Sebastopol, CA--Imagine driving a car with the dashboard displaying information that doesn't help you gauge speed, fuel level, or whether the engine is overheating. The same scenario can apply to information dashboards displaying corporate data that's meant to be useful. The information dashboard has become a uniquely powerful tool for communicating important data at a glance. Unfortunately most dashboards that are used in business today fall far short of their potential. The root of the problem is poor visual design. Information Dashboard Design (Few, O'Reilly, US $34.99) teaches the visual skills needed to create dashboards that communicate effectively with clear information that is relevant and compelling.
In the age of "Blink" (Malcolm Gladwell's best-seller), meaningful dashboards are essential to quick understanding that guides decision-making on a daily basis and in a crisis," comments Ben Shneiderman, Department of Computer Science Professor, and Founding Director of the Human-Computer Interaction Laboratory (HCIL) at the University of Maryland. "But don't be lured into sparkle and flash. Make sure to follow Stephen Few?s guidance so that the key variables are visible and important changes are highlighted."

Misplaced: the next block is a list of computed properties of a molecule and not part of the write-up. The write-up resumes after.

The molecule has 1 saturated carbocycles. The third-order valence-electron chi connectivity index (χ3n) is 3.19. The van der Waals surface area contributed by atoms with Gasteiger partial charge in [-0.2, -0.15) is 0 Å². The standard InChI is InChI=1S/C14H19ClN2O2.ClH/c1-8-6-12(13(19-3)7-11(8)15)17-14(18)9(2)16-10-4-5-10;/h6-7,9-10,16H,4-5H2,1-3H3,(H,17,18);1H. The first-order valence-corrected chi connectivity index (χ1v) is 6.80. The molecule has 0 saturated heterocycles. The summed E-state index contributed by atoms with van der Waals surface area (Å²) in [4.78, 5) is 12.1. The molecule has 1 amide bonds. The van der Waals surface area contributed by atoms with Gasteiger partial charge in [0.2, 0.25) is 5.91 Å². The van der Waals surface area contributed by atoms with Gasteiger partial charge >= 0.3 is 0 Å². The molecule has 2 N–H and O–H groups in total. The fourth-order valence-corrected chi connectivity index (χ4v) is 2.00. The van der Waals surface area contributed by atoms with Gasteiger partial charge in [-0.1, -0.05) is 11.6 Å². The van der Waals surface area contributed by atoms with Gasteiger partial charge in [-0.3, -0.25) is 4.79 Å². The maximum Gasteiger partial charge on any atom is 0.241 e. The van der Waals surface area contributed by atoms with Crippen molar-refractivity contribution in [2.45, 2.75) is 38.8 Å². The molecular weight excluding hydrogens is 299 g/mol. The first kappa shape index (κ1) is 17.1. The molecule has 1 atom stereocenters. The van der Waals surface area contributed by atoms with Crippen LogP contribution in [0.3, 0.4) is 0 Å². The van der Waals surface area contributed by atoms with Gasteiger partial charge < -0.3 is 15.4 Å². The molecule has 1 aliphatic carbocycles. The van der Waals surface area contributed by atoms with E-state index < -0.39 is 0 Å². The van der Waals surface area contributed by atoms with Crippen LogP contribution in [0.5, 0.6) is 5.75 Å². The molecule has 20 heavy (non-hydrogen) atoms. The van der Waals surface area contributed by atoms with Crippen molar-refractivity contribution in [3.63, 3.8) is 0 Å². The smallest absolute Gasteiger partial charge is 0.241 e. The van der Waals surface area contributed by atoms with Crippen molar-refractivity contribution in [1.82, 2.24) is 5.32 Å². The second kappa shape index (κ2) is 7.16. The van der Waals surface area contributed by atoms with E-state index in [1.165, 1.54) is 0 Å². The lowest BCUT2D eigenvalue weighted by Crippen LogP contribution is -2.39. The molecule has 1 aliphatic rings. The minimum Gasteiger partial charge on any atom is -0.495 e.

To serve their purpose and fulfill their potential, dashboards must display a dense array of information in a small amount of space in a manner that communicates clearly and immediately. This requires design that taps into and leverages the power of visual perception to sense and process large chunks of information rapidly. Information Dashboard Design is designed solely to help readers develop these visual design skills and create effective dashboards. This book will also explain how to:
Information Dashboard Design highlights the effective visual communication of data in a clear and concise manner that helps meet business communication goals.
- More information about the book, including table of contents, sample chapter, index and author bio
- A cover graphic in JPEG format
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